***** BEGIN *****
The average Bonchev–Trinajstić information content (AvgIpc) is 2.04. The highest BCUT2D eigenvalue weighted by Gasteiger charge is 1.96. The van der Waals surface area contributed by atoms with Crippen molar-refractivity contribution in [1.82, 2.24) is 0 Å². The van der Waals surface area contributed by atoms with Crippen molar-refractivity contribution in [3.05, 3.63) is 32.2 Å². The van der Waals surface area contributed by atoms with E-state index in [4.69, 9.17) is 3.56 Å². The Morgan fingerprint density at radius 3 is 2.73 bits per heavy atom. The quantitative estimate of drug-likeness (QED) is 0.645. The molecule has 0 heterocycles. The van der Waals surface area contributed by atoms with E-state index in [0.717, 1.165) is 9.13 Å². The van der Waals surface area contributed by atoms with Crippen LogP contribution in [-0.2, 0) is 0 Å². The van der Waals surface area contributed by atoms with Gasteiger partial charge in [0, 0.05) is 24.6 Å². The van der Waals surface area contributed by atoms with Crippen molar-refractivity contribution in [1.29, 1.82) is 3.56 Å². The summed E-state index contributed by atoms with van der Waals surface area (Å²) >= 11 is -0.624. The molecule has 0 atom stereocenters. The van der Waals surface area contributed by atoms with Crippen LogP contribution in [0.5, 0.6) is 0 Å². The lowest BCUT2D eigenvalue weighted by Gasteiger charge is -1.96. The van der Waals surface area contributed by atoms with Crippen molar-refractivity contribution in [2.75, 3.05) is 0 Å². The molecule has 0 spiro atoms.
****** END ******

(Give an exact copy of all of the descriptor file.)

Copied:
The average Bonchev–Trinajstić information content (AvgIpc) is 2.04. The highest BCUT2D eigenvalue weighted by Gasteiger charge is 1.96. The van der Waals surface area contributed by atoms with Crippen molar-refractivity contribution in [1.82, 2.24) is 0 Å². The van der Waals surface area contributed by atoms with Crippen molar-refractivity contribution in [3.05, 3.63) is 32.2 Å². The van der Waals surface area contributed by atoms with E-state index in [4.69, 9.17) is 3.56 Å². The Morgan fingerprint density at radius 3 is 2.73 bits per heavy atom. The quantitative estimate of drug-likeness (QED) is 0.645. The molecule has 0 heterocycles. The van der Waals surface area contributed by atoms with E-state index in [0.717, 1.165) is 9.13 Å². The van der Waals surface area contributed by atoms with Crippen LogP contribution in [-0.2, 0) is 0 Å². The van der Waals surface area contributed by atoms with Gasteiger partial charge in [0, 0.05) is 24.6 Å². The van der Waals surface area contributed by atoms with Crippen molar-refractivity contribution in [1.29, 1.82) is 3.56 Å². The summed E-state index contributed by atoms with van der Waals surface area (Å²) >= 11 is -0.624. The molecule has 0 atom stereocenters. The van der Waals surface area contributed by atoms with Crippen LogP contribution in [0.5, 0.6) is 0 Å². The lowest BCUT2D eigenvalue weighted by Gasteiger charge is -1.96. The van der Waals surface area contributed by atoms with Crippen molar-refractivity contribution in [2.75, 3.05) is 0 Å². The molecule has 0 spiro atoms.